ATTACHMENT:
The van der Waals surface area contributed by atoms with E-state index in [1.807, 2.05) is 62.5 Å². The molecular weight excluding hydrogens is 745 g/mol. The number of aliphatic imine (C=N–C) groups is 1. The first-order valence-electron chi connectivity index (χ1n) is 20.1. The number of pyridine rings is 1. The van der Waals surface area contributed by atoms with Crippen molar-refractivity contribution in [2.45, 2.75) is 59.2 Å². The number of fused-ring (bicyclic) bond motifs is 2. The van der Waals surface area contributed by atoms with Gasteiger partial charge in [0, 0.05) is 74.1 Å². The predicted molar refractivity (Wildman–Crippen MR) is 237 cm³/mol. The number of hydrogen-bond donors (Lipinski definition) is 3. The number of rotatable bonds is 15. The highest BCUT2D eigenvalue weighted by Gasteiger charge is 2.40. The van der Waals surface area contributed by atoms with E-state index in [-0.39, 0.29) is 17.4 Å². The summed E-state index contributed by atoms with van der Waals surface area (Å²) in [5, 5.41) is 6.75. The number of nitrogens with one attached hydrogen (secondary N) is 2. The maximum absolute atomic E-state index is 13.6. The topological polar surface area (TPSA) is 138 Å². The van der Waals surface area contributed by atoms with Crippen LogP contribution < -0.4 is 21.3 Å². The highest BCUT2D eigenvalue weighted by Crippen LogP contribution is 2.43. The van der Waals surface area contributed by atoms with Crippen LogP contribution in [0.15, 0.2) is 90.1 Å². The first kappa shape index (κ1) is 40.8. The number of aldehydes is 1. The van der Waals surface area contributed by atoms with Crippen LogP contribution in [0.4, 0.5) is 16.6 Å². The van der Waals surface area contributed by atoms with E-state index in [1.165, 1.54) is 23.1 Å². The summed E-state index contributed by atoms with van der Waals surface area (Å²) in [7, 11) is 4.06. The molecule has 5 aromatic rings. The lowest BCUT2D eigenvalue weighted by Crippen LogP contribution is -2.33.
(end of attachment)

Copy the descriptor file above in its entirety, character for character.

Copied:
The van der Waals surface area contributed by atoms with E-state index in [1.807, 2.05) is 62.5 Å². The molecular weight excluding hydrogens is 745 g/mol. The number of aliphatic imine (C=N–C) groups is 1. The first-order valence-electron chi connectivity index (χ1n) is 20.1. The number of pyridine rings is 1. The van der Waals surface area contributed by atoms with Crippen molar-refractivity contribution in [2.45, 2.75) is 59.2 Å². The number of fused-ring (bicyclic) bond motifs is 2. The van der Waals surface area contributed by atoms with Gasteiger partial charge in [0, 0.05) is 74.1 Å². The predicted molar refractivity (Wildman–Crippen MR) is 237 cm³/mol. The number of hydrogen-bond donors (Lipinski definition) is 3. The number of rotatable bonds is 15. The highest BCUT2D eigenvalue weighted by Gasteiger charge is 2.40. The van der Waals surface area contributed by atoms with E-state index in [-0.39, 0.29) is 17.4 Å². The summed E-state index contributed by atoms with van der Waals surface area (Å²) in [5, 5.41) is 6.75. The number of nitrogens with one attached hydrogen (secondary N) is 2. The maximum absolute atomic E-state index is 13.6. The topological polar surface area (TPSA) is 138 Å². The van der Waals surface area contributed by atoms with Crippen LogP contribution < -0.4 is 21.3 Å². The highest BCUT2D eigenvalue weighted by Crippen LogP contribution is 2.43. The van der Waals surface area contributed by atoms with Crippen LogP contribution in [0.15, 0.2) is 90.1 Å². The first kappa shape index (κ1) is 40.8. The number of aldehydes is 1. The van der Waals surface area contributed by atoms with Crippen LogP contribution in [0.4, 0.5) is 16.6 Å². The van der Waals surface area contributed by atoms with E-state index in [1.165, 1.54) is 23.1 Å². The summed E-state index contributed by atoms with van der Waals surface area (Å²) in [7, 11) is 4.06. The molecule has 5 aromatic rings. The lowest BCUT2D eigenvalue weighted by Crippen LogP contribution is -2.33.